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editorial - Morning Herald 12/20/00

December 21, 2000

Taxing smokeless tobacco to protect kids a good idea



West Virginia's legislative leaders have all but ruled out any tax increases in the 2001 legislative session, but that won't stop Mary Pearl Compton, who chairs the House Health and Human Resources Committee. Armed with a new study that shows children as young as fifth graders are using smokeless tobacco on a regular basis, Compton is determined to tax what she can't outlaw.

The study, done by Lynne Gobel of the Marshall University School of Medicine, found that while 90 percent of those young people who don't use smokeless tobacco know it's a health threat, only 75 of those who use it are aware that it's dangerous.

In addition, the study found that 7 percent of all children in the fifth grade used smokeless tobacco daily or monthly. For eighth graders, the percentage was 22 percent; for 11th graders, 32 percent. Ten percent of the students surveyed reported trying snuff or chewing tobacco as early as the first or second grade.

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Most users are males, the study found, who sometimes view a person's ability to chew tobacco without becoming nauseated as a sign of manhood. And because of tobacco's addictive nature, the numbers can't be shrugged off as youthful experimentation.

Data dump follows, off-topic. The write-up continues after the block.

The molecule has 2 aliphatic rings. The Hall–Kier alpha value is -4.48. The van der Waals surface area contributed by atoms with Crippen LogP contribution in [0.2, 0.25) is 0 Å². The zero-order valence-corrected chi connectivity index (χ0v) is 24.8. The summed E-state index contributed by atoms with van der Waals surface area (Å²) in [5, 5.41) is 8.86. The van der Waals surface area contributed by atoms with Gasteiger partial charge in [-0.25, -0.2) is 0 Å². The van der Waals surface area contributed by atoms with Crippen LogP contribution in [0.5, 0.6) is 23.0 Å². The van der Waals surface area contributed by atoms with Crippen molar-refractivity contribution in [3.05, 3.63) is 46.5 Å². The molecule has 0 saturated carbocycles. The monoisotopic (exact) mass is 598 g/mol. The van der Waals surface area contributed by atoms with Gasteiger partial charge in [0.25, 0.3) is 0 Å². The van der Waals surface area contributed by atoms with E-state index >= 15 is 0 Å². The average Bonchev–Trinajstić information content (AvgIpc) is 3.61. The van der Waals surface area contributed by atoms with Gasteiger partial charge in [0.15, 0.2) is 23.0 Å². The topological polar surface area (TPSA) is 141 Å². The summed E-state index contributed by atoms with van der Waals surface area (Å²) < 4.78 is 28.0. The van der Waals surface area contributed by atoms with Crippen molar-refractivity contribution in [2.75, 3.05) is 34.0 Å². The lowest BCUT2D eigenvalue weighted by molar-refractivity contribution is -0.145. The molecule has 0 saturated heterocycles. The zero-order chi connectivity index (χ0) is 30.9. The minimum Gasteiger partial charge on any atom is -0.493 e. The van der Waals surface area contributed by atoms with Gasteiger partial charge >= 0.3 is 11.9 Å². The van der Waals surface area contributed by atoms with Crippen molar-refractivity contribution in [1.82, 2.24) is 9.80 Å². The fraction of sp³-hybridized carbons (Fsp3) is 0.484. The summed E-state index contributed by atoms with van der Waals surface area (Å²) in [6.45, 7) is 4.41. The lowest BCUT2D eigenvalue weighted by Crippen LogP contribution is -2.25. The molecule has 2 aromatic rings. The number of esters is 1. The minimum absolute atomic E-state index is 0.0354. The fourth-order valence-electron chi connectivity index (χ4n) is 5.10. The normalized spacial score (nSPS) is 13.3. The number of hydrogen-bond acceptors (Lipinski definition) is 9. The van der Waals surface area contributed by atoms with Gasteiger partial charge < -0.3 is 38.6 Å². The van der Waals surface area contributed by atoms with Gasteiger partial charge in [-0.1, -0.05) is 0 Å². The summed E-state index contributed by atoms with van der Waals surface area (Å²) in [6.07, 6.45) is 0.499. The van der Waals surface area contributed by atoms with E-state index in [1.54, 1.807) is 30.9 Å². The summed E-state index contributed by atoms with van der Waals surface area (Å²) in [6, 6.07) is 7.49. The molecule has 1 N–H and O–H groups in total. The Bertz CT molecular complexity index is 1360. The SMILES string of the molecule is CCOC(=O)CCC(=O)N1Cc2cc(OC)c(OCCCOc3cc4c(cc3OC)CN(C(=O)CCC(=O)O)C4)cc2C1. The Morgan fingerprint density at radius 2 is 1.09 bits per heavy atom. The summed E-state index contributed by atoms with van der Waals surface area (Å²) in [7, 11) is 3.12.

Nationwide figures show that 2,200 young people (11 to 19) try smokeless tobacco every day. Of those, 830 become regular users, subject to the same health risks - including cancer of the mouth - as those who smoke cigarettes.

Compton's proposal would impose a tax on smokeless tobacco, not currently taxed in West Virginia and use the proceeds for education and stop-use programs.

We agree with Compton's proposal. Research shows that when tobacco products become more expensive, many youngsters quit buying them. And because the state used tobacco-settlement money to balance last year's budget, little of that cash went to anti-tobacco programs. If it takes another tax to protect the children, so be it.

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